When Taiwan Semiconductor Manufacturing Company first confirmed the development of its N2 (2 nm-class) fabrication process in 2020, it did not disclose many details about the node or say when it intends it was set to enter production. This week, the company confirmed that the technology relies on a new transistor structure, but chips that use it won't become available until 2026.
N2 on Track for HVM in H2 2025
C.C. Wei, chief executive of TSMC, this week formally confirmed that the company's N2 node will, as expected, rely on gate-all-around (GAA) transistors (though he did not elaborate on details or reveal the marketing name of the architecture). The fabrication process will continue to rely on existing extreme ultraviolet (EUV) lithography, with a 0.33 numerical aperture.
The technology is expected to be ready for risk production sometime at the end of 2024 and for high-volume manufacturing (HVM) toward the end of 2025. This means that TSMC's customers should receive their first N2-based chips in 2026.
"Our N2 development is on track, including new transistor structure and progressing to our expectation," said Wei. "All I want to say is that yes, it is [in] the end of 2024 you will enter the risk production. In 2025 it will be in production, probably close to the second half, or you know in the end of 2025. That's our schedule."
In general, TSMC's adoption of new process technologies is getting slower. Traditionally, TSMC kicked off production using a brand-new node every two years. TSMC's N7 began to ramp in April 2018, N5 entered HVM in April 2020, but N3 will only be used for commercial production in the second half of 2022. With N2, we are evidently seeing an even longer cadence as the technology will only ramp toward the end of 2025.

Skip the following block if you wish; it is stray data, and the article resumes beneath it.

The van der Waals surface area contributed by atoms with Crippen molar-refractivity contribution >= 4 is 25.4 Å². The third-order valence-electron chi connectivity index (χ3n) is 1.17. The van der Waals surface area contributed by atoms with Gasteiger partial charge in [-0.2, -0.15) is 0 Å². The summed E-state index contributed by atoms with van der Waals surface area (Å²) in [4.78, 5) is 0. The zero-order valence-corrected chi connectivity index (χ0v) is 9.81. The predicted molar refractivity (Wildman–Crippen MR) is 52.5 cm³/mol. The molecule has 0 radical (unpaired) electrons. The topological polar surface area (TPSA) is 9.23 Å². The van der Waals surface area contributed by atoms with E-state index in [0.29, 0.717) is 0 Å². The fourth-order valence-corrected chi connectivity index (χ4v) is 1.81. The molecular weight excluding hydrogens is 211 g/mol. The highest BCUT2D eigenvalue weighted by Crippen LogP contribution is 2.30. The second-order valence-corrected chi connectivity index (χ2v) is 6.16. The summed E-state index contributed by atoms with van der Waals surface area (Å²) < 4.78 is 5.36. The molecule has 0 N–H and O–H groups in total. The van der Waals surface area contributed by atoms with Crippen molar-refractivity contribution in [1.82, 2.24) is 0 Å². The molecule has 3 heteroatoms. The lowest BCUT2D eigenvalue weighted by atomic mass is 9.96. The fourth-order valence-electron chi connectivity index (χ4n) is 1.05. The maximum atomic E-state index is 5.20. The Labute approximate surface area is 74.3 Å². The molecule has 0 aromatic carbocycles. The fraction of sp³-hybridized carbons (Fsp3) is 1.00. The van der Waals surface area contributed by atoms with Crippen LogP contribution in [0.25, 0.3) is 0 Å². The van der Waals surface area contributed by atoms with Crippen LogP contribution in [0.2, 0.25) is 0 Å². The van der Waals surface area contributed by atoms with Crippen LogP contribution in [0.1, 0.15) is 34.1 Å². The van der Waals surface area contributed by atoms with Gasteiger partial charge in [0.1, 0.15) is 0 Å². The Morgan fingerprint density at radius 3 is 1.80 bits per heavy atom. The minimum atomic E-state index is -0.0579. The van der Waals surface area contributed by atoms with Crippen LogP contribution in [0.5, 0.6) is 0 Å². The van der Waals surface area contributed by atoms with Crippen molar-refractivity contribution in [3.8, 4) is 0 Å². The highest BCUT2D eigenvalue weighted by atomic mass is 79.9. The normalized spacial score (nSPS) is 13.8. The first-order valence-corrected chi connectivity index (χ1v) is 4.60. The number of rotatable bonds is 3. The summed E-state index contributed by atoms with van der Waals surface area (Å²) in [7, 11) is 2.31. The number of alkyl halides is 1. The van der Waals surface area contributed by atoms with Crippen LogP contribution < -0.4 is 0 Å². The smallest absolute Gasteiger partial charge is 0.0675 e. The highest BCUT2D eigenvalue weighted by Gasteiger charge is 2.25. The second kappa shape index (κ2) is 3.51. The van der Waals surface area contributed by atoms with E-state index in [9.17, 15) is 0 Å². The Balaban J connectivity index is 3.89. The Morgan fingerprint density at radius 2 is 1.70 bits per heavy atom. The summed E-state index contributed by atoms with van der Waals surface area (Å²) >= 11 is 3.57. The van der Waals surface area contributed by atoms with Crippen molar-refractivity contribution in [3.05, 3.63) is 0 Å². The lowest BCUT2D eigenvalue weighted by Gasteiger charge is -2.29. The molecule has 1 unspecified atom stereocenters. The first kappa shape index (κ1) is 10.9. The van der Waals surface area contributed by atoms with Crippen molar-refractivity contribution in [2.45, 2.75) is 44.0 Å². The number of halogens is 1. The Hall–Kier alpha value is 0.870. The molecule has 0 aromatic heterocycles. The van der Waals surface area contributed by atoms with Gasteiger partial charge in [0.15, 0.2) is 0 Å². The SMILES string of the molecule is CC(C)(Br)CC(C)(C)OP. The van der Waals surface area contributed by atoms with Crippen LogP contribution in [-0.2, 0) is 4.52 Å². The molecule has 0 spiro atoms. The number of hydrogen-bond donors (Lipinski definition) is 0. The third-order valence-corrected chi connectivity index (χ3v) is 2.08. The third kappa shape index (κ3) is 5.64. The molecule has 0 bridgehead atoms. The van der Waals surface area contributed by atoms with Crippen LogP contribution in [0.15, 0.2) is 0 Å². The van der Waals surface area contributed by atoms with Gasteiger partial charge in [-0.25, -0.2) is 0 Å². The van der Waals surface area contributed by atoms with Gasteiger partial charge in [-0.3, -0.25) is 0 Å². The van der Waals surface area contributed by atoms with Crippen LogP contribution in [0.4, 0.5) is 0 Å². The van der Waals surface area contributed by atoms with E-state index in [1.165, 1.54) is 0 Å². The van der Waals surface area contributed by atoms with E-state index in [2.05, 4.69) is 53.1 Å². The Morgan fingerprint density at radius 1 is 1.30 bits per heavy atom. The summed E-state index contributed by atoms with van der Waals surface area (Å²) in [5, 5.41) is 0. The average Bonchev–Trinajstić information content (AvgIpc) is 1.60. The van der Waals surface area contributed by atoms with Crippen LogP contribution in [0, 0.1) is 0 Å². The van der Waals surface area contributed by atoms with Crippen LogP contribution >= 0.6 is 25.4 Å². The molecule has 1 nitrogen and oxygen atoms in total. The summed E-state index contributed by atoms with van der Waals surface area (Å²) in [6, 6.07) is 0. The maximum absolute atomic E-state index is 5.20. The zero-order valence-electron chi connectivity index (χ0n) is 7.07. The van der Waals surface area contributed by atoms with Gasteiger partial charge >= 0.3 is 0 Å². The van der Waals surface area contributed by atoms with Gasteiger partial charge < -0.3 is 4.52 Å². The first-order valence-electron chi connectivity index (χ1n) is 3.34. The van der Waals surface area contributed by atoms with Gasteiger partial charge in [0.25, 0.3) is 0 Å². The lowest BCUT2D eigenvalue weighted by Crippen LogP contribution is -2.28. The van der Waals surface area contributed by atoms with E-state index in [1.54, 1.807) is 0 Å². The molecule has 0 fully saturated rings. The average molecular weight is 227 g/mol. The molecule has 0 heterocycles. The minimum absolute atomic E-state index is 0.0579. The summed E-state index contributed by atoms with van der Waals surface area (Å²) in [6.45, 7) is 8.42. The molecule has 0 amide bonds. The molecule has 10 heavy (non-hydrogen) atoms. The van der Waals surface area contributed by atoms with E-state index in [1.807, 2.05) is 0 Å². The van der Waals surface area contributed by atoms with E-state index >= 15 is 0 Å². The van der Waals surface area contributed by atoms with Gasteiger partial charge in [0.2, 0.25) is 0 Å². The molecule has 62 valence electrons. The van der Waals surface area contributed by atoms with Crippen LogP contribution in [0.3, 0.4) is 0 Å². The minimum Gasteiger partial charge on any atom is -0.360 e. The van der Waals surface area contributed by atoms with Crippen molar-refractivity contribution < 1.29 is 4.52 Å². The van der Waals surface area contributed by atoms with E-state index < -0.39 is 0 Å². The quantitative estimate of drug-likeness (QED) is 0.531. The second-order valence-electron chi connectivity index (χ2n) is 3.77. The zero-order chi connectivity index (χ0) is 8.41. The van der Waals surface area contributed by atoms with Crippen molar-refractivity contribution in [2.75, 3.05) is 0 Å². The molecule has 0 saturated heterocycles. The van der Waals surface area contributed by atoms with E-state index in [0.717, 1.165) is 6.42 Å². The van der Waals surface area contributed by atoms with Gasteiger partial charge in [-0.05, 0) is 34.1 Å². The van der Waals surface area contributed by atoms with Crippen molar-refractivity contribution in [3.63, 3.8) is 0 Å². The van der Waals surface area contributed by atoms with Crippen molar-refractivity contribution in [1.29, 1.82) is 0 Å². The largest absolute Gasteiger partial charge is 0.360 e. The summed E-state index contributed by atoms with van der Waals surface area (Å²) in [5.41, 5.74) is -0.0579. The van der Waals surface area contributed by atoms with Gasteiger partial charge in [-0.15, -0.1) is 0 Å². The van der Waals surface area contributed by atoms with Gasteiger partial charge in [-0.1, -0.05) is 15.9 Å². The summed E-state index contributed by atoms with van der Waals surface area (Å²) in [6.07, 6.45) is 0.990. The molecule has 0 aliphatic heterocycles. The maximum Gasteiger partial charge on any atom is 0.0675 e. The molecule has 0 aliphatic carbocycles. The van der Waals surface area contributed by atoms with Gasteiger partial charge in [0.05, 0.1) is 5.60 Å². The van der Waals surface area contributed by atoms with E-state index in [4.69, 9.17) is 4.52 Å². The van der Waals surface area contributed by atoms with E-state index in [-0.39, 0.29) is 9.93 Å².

TSMC's N2 schedule has always been a bit of a mystery. When the company first started to talk about N2, it only said that the new technology will be adopted at a brand-new site near Baoshan, Hsinchu County, Taiwan. The site (which some call Fab 20) will accommodate a new fab that will be built in four phases. Taiwanese authorities greenlit the project in mid-2021, and this is when we learned that construction of the facility was to start in early 2022, which gave us some first hints about TSMC's N2 schedule.
TSMC's board of directors approved the fab's construction in early 2022, so by now we'd expect building of the fab to be underway in some form. If this is true, expect the shell to be completed by mid-2023 and the equipment to be installed and ready for production in the second half of 2024. After TSMC and its partners complete all the necessary preparations (e.g., risk production phase), N2 technology and the new fab should be ready for HVM, which is to start in late 2025.
Cycle times for modern fabrication processes are very long (well over three months), so it will take TSMC months before it delivers the first batch of 2 nm chips to its alpha customer(s), which will likely happen in 2026. Hence, expect products that use those devices to become available later in 2026, about four years from now.